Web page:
Takedown: Red Sabre could very well be the worst tactical shooter I’ve ever seen. It is, quite simply, a pure, unintelligible mess; broken, boring and just plain bad. I struggled to find even one redeeming aspect in the whole experience and the deeper I went, the worse it got. It’s rotten right to the core. And do you know what stings the most? The fact that 5,500 people put over $200,000 of their own money behind this to get it off the ground, and this is what developers Serellan came up with. I honestly feel sorry for those who backed this game, duped by promises of a “spiritual successor to Rainbow Six and SWAT4”. The only link between those games and this one are the laughable comparisons you’ll be making from the moment you boot up Takedown.
Problems begin with the single player “campaign”. There are 2 training ops, and a paltry 6 missions. The training levels are nothing more than shooting ranges, with no objectives or tasks; you just pick a weapon and see how it handles. It’s unguided and pointless. The actual objective-based missions involve accomplishing goals with your 4-man squad such as disarming bombs, neutralizing individuals or destroying specific items. Each level has a choice of two insertion points along with an adjustable weapon loadout – which is where the “tactical” element begins and ends. No map overview, no picking squad members, planning routes, advanced intel or anything even the most basic infiltration missions would require. You just head on in with your 4 boyfriends and fumble around as you try to find your targets.
I say “boyfriends” because these guys sure like to be close to you. Really close. They seem to be attached to a one inch invisible rope emanating from your nether regions, and man do they love to tow that line. If you take a wrong turn or run out from cover recklessly, these guys will follow unconditionally, forming a kind of suicidal conga line. That description is more than accurate because, if you fall, you’re automatically switched to the next squad member. And where is he? Standing over your fresh corpse, staring gormlessly down the barrel of the guy who just killed you.
But said bad guy isn’t much smarter than your devoted followers. The enemy AI is just as bad, running into walls, getting stuck in objects, and at times standing around completely oblivious to your presence. Or to explosions. Or to the dead bodies of their friends strewn across the floor. The only real threat they present is if they spot you without you seeing them. When faced head on, it’s only a matter of being first to the trigger, and that’s not really that hard.
Speaking of triggers, the weapon compliment is surprisingly large and thorough, considering the calibre of the rest of the game. There are plenty of real-life guns, attachments and equipment to chose from, most of which can be customised to suit your needs. The gun models themselves are quite nice and visually realistic but I accidentally no-scoped an enemy from 30 yards with a sniper rifle, so perhaps it’s a purely aesthetic thing.
Which is odd, because the rest of the game is as ugly as sin. It’s all bland textures and lifeless environments devoid of any form of atmosphere. Coupled with the incredibly sparse audio elements, consisting of just footsteps and gunshots, it’s a very boring place to be. One mission takes place aboard a tanker, and there isn’t even the sound of waves in the background. Every level just feels like it’s frozen in space and time. I thought maybe the game had auto-configured to a low setting, so into the display settings I went and was presented with only resolution, v-sync and fullscreen options. That’s it. You’re really not doing yourself any favours here, Takedown.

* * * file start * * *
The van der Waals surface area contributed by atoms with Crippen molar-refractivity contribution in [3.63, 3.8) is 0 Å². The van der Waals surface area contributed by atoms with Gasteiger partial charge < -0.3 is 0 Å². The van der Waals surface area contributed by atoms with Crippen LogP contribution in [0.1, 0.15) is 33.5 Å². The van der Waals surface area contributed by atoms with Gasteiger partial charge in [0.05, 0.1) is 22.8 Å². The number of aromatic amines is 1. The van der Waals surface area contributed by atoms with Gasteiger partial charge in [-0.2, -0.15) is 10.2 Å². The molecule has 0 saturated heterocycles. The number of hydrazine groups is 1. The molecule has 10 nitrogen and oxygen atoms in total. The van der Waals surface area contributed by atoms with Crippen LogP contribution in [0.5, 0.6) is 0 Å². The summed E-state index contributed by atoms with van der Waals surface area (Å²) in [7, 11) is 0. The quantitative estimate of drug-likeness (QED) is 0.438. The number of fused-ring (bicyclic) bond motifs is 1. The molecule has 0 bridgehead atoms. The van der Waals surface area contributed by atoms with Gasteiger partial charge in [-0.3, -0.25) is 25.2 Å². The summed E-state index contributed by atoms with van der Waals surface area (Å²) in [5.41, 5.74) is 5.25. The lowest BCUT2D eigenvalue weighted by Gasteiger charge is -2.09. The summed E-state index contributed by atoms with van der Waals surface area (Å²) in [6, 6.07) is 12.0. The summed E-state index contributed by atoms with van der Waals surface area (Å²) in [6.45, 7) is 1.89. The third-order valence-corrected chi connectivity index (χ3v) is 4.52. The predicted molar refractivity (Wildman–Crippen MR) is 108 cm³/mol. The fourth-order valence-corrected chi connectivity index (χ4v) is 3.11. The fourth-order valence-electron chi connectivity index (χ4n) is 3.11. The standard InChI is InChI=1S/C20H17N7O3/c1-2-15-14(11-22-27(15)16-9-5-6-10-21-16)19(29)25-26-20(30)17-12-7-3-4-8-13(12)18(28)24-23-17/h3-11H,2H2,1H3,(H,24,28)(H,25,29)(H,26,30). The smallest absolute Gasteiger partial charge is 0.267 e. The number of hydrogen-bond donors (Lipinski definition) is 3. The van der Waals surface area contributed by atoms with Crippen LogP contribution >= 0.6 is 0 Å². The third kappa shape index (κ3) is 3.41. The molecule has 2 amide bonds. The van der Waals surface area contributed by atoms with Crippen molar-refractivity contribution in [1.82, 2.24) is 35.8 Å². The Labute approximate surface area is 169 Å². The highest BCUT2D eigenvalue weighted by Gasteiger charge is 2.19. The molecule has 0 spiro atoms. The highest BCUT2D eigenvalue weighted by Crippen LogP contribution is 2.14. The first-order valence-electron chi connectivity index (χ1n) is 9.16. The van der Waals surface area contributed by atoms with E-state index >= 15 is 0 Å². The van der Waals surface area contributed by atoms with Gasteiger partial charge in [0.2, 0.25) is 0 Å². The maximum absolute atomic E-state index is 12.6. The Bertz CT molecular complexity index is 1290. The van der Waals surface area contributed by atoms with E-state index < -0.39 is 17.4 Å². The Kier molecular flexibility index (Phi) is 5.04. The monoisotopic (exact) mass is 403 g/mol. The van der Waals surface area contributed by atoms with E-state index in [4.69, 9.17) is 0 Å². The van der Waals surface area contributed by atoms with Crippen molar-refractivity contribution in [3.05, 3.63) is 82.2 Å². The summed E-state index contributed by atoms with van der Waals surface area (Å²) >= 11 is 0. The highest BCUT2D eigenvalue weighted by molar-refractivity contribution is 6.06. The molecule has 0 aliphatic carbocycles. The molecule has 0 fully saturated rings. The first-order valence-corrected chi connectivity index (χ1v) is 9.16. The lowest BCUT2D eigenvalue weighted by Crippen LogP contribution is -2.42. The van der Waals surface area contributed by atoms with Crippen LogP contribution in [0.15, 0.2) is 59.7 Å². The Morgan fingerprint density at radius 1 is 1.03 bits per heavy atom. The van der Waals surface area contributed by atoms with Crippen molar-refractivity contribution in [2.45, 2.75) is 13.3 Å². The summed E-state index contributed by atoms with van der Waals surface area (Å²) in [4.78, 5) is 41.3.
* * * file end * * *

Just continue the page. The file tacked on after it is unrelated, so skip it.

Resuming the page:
Now I’m a reasonable guy. I can understand that a game like this doesn’t need to have a robust single-player, nor does it need cutting edge graphics. It’s attempting to position itself alongside Counter-Strike, aiming for the multiplayer market. But they didn’t even do this right. The online system is just as buggy as the single-player, performing such feats as incorrectly showing server populations and suffering persistent connection issues. Even if you manage to get into a game, it’s laggy, confusing and generally pretty boring. The game modes are nothing special: featuring missions that require you to attack or defend points of importance or defuse bombs, alongside the standard deathmatch modes. All the negative elements of the single-player are present and accounted for online too, and there are even a few extra thrown in for good measure. Red Sabre also has the bizarre option of converting text chat to voice using tech that must be from pre-2005.
VERDICT: Takedown: Red Sabre feels embarrassingly unfinished, as though it accidentally stumbled out of the changing rooms half-naked while it was trying on its fancy but ill-fitting new SWAT gear. It’s just another example of the “alpha releases” that have been plaguing Steam more and more lately; developers churning out raw, unpolished and barely playable games while later scrambling to patch them before word spreads. The fact that a KickStarter campaign launched the title makes it all the more deplorable. Clunky UI, appalling gameplay, broken and buggy mechanics mean Takedown: Red Sabre should be avoided at all cost. Don’t think of this as a review, think of it more as a public service announcement.
TERRIBLE. A step up from “diabolical”, but a minor one. A 2/10 will have at best one or two positive features that, alongside its catalogue of disappointments, just aren’t enough to render it playable.